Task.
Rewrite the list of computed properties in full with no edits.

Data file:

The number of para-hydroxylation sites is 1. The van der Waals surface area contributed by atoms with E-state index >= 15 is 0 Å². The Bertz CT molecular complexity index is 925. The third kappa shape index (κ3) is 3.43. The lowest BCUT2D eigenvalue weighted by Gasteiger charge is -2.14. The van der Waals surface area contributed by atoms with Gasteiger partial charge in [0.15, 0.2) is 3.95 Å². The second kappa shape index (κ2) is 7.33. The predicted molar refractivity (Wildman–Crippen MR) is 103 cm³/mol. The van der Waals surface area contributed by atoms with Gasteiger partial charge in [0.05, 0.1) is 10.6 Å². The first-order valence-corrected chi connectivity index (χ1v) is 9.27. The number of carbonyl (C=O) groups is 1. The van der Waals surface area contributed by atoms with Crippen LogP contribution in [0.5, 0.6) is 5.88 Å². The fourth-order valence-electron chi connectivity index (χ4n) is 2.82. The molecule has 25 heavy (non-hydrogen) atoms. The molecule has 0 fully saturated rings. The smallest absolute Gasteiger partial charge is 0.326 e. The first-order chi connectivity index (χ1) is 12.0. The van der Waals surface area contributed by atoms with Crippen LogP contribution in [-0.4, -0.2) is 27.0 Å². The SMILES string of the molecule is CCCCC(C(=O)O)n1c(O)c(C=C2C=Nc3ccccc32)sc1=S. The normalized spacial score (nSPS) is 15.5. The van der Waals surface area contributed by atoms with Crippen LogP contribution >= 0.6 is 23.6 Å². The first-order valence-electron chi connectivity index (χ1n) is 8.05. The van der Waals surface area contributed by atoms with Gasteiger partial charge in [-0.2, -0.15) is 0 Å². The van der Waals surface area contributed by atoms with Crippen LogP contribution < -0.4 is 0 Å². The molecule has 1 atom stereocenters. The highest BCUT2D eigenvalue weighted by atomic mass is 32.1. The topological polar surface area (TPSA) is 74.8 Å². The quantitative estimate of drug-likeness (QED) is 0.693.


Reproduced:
The number of para-hydroxylation sites is 1. The van der Waals surface area contributed by atoms with E-state index >= 15 is 0 Å². The Bertz CT molecular complexity index is 925. The third kappa shape index (κ3) is 3.43. The lowest BCUT2D eigenvalue weighted by Gasteiger charge is -2.14. The van der Waals surface area contributed by atoms with Gasteiger partial charge in [0.15, 0.2) is 3.95 Å². The second kappa shape index (κ2) is 7.33. The predicted molar refractivity (Wildman–Crippen MR) is 103 cm³/mol. The van der Waals surface area contributed by atoms with Gasteiger partial charge in [0.05, 0.1) is 10.6 Å². The first-order valence-corrected chi connectivity index (χ1v) is 9.27. The number of carbonyl (C=O) groups is 1. The van der Waals surface area contributed by atoms with Crippen LogP contribution in [0.5, 0.6) is 5.88 Å². The fourth-order valence-electron chi connectivity index (χ4n) is 2.82. The molecule has 25 heavy (non-hydrogen) atoms. The molecule has 0 fully saturated rings. The smallest absolute Gasteiger partial charge is 0.326 e. The first-order chi connectivity index (χ1) is 12.0. The van der Waals surface area contributed by atoms with Crippen LogP contribution in [-0.4, -0.2) is 27.0 Å². The SMILES string of the molecule is CCCCC(C(=O)O)n1c(O)c(C=C2C=Nc3ccccc32)sc1=S. The normalized spacial score (nSPS) is 15.5. The van der Waals surface area contributed by atoms with Crippen LogP contribution >= 0.6 is 23.6 Å². The first-order valence-electron chi connectivity index (χ1n) is 8.05. The van der Waals surface area contributed by atoms with Gasteiger partial charge in [-0.2, -0.15) is 0 Å². The van der Waals surface area contributed by atoms with Crippen LogP contribution < -0.4 is 0 Å². The molecule has 1 atom stereocenters. The highest BCUT2D eigenvalue weighted by atomic mass is 32.1. The topological polar surface area (TPSA) is 74.8 Å². The quantitative estimate of drug-likeness (QED) is 0.693.